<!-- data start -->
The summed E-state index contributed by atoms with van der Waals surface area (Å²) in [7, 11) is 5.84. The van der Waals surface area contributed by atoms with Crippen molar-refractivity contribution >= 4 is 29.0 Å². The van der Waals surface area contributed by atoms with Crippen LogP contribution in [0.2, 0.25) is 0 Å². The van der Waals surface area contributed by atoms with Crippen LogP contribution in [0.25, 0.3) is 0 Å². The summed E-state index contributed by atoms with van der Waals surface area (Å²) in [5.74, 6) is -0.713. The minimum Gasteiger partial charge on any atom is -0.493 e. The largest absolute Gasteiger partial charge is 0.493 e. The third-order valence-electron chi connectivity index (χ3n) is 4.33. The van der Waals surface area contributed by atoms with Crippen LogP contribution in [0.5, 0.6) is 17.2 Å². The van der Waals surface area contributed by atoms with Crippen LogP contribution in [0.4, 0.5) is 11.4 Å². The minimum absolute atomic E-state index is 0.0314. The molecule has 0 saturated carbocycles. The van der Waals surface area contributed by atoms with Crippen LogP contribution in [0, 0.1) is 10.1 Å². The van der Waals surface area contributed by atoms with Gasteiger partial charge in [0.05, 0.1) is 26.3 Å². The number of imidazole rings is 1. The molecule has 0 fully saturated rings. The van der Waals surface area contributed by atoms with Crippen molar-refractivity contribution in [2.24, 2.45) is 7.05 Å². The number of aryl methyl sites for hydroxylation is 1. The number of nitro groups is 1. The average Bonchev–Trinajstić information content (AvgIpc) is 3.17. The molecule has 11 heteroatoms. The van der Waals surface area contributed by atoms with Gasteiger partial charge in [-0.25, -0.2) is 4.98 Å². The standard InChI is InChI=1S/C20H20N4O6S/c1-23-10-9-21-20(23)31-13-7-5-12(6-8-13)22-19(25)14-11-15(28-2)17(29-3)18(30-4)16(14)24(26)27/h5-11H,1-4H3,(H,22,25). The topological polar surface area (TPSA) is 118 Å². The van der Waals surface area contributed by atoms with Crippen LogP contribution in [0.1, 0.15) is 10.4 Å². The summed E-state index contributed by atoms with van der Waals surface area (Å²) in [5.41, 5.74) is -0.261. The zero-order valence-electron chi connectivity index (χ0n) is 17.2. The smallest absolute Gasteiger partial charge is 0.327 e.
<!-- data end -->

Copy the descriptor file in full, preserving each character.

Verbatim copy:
The summed E-state index contributed by atoms with van der Waals surface area (Å²) in [7, 11) is 5.84. The van der Waals surface area contributed by atoms with Crippen molar-refractivity contribution >= 4 is 29.0 Å². The van der Waals surface area contributed by atoms with Crippen LogP contribution in [0.2, 0.25) is 0 Å². The van der Waals surface area contributed by atoms with Crippen LogP contribution in [0.25, 0.3) is 0 Å². The summed E-state index contributed by atoms with van der Waals surface area (Å²) in [5.74, 6) is -0.713. The minimum Gasteiger partial charge on any atom is -0.493 e. The largest absolute Gasteiger partial charge is 0.493 e. The third-order valence-electron chi connectivity index (χ3n) is 4.33. The van der Waals surface area contributed by atoms with Crippen LogP contribution in [0.5, 0.6) is 17.2 Å². The van der Waals surface area contributed by atoms with Crippen LogP contribution in [0.4, 0.5) is 11.4 Å². The minimum absolute atomic E-state index is 0.0314. The molecule has 0 saturated carbocycles. The van der Waals surface area contributed by atoms with Crippen LogP contribution in [0, 0.1) is 10.1 Å². The van der Waals surface area contributed by atoms with Gasteiger partial charge in [0.05, 0.1) is 26.3 Å². The number of imidazole rings is 1. The molecule has 0 fully saturated rings. The van der Waals surface area contributed by atoms with Crippen molar-refractivity contribution in [2.24, 2.45) is 7.05 Å². The number of aryl methyl sites for hydroxylation is 1. The number of nitro groups is 1. The average Bonchev–Trinajstić information content (AvgIpc) is 3.17. The molecule has 11 heteroatoms. The van der Waals surface area contributed by atoms with Gasteiger partial charge in [-0.25, -0.2) is 4.98 Å². The standard InChI is InChI=1S/C20H20N4O6S/c1-23-10-9-21-20(23)31-13-7-5-12(6-8-13)22-19(25)14-11-15(28-2)17(29-3)18(30-4)16(14)24(26)27/h5-11H,1-4H3,(H,22,25). The topological polar surface area (TPSA) is 118 Å². The van der Waals surface area contributed by atoms with Crippen LogP contribution in [0.1, 0.15) is 10.4 Å². The summed E-state index contributed by atoms with van der Waals surface area (Å²) in [5.41, 5.74) is -0.261. The zero-order valence-electron chi connectivity index (χ0n) is 17.2. The smallest absolute Gasteiger partial charge is 0.327 e.